There is no chance you have never come across one of the stunning photographs of Steve McCurry, because they have been everywhere, especially his Afghan Girl from National Geographic. This American photographer was born in 1950, in Philadelphia. After obtaining his degree in theatre he got interested in photography when he began taking pictures for the Penn State newspaper. A couple of years later he left for India to work as a freelancer, and this is when his immense talent immersed. There he learned how to wait until people paid no attention to his camera and to capture the moment he was looking after. Crossing the border to Afghanistan in disguise, with film rolls sewn into his garment, he was the first one to depict the conflict, and his career took off instantly. Award after award, he keeps photographing areas of conflict and the people who suffer from these conflicts as well as other outcasts all over the world.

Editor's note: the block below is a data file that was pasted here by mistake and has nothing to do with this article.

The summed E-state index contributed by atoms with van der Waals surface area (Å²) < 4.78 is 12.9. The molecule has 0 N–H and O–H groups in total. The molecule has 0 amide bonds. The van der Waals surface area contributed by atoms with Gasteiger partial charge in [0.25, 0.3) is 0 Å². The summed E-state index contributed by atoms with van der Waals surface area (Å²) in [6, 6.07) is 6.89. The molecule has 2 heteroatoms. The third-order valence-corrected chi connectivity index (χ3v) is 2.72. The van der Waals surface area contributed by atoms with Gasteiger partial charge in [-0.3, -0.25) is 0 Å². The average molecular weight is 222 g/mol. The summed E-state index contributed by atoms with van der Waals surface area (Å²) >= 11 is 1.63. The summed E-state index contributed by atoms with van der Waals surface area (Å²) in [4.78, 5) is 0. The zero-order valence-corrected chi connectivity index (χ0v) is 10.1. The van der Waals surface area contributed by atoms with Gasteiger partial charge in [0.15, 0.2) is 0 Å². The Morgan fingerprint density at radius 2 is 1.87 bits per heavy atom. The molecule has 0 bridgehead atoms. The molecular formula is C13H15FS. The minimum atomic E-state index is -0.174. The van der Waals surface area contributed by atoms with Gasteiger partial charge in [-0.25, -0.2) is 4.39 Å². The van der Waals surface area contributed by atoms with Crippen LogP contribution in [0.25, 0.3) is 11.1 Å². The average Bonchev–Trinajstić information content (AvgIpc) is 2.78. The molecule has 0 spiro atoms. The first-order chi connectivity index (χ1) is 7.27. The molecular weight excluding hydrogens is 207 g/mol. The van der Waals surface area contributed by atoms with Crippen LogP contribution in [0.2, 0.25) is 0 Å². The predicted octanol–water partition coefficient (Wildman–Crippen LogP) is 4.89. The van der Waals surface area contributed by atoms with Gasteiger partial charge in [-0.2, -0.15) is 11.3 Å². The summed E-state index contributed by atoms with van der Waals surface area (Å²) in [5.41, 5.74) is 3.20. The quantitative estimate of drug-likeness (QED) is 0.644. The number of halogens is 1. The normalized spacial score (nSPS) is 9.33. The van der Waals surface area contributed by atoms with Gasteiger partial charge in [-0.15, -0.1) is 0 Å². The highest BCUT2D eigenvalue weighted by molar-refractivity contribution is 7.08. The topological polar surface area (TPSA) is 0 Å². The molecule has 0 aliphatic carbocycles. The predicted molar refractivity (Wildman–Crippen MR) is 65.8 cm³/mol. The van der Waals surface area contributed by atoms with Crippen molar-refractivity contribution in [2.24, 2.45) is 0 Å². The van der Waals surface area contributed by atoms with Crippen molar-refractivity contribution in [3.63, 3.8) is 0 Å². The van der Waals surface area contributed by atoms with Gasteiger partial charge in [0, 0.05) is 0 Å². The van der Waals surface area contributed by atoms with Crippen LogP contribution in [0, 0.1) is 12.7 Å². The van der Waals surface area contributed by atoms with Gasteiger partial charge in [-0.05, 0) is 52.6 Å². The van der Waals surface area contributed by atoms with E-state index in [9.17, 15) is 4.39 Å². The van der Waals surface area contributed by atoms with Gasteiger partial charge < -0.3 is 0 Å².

One thing you have to love about McCurry’s photography is the colour, no doubt. The world is steeped in colours and he is one of the few who can capture that even in the bleakest of circumstances. His all time favourite film Kodachrome, certainly aided him there, and he was officially the one to shoot the last roll of Kodachrome film produced ever, since it accompanied him for over 30 years and they had made each other famous. But apart from that, his other achievement is the faces of people. Unlike most, he doesn’t choose the landscape to show the damage done by any kind of war, it is more than evident in the faces of his subjects. His portraits are portraits of the actual people but at the same time portraits of a whole human condition. The souls of people, whose existence are indifferent to the dominant and wealthy of this world, pierce through McCurry’s photos and remain engraved in time forever.